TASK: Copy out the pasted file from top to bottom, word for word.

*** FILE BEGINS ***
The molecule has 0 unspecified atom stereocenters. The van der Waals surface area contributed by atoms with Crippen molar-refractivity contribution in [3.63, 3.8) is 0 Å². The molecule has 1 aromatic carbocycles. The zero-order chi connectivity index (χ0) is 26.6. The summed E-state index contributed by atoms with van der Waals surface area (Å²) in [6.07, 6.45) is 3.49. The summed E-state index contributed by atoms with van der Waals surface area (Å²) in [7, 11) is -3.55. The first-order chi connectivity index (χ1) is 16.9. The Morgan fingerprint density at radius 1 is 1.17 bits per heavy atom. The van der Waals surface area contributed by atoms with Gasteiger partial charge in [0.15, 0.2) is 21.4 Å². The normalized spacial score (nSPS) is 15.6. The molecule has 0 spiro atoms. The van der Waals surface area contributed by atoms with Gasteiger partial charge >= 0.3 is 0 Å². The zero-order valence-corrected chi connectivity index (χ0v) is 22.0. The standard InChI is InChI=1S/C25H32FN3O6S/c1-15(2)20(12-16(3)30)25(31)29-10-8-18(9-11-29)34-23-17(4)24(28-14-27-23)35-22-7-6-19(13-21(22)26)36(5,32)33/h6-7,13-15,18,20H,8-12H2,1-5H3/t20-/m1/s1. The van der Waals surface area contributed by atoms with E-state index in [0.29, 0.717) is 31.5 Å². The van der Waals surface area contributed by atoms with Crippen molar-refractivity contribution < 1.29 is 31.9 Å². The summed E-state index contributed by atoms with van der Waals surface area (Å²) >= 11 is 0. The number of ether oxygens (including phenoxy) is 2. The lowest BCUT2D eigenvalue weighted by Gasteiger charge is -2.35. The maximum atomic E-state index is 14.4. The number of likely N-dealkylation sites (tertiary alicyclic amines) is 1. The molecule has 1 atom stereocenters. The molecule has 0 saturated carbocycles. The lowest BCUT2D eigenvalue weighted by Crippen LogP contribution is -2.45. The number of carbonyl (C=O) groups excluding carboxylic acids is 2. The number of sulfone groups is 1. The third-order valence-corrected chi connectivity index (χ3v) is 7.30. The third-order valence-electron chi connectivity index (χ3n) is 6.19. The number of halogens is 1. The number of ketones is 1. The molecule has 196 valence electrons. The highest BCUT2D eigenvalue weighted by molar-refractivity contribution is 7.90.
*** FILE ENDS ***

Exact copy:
The molecule has 0 unspecified atom stereocenters. The van der Waals surface area contributed by atoms with Crippen molar-refractivity contribution in [3.63, 3.8) is 0 Å². The molecule has 1 aromatic carbocycles. The zero-order chi connectivity index (χ0) is 26.6. The summed E-state index contributed by atoms with van der Waals surface area (Å²) in [6.07, 6.45) is 3.49. The summed E-state index contributed by atoms with van der Waals surface area (Å²) in [7, 11) is -3.55. The first-order chi connectivity index (χ1) is 16.9. The Morgan fingerprint density at radius 1 is 1.17 bits per heavy atom. The van der Waals surface area contributed by atoms with Gasteiger partial charge in [0.15, 0.2) is 21.4 Å². The normalized spacial score (nSPS) is 15.6. The molecule has 0 spiro atoms. The van der Waals surface area contributed by atoms with Gasteiger partial charge >= 0.3 is 0 Å². The zero-order valence-corrected chi connectivity index (χ0v) is 22.0. The standard InChI is InChI=1S/C25H32FN3O6S/c1-15(2)20(12-16(3)30)25(31)29-10-8-18(9-11-29)34-23-17(4)24(28-14-27-23)35-22-7-6-19(13-21(22)26)36(5,32)33/h6-7,13-15,18,20H,8-12H2,1-5H3/t20-/m1/s1. The van der Waals surface area contributed by atoms with E-state index in [0.29, 0.717) is 31.5 Å². The van der Waals surface area contributed by atoms with Crippen molar-refractivity contribution < 1.29 is 31.9 Å². The summed E-state index contributed by atoms with van der Waals surface area (Å²) >= 11 is 0. The number of ether oxygens (including phenoxy) is 2. The lowest BCUT2D eigenvalue weighted by Gasteiger charge is -2.35. The maximum atomic E-state index is 14.4. The number of likely N-dealkylation sites (tertiary alicyclic amines) is 1. The molecule has 1 atom stereocenters. The molecule has 0 saturated carbocycles. The lowest BCUT2D eigenvalue weighted by Crippen LogP contribution is -2.45. The number of carbonyl (C=O) groups excluding carboxylic acids is 2. The number of sulfone groups is 1. The third-order valence-corrected chi connectivity index (χ3v) is 7.30. The third-order valence-electron chi connectivity index (χ3n) is 6.19. The number of halogens is 1. The number of ketones is 1. The molecule has 196 valence electrons. The highest BCUT2D eigenvalue weighted by molar-refractivity contribution is 7.90.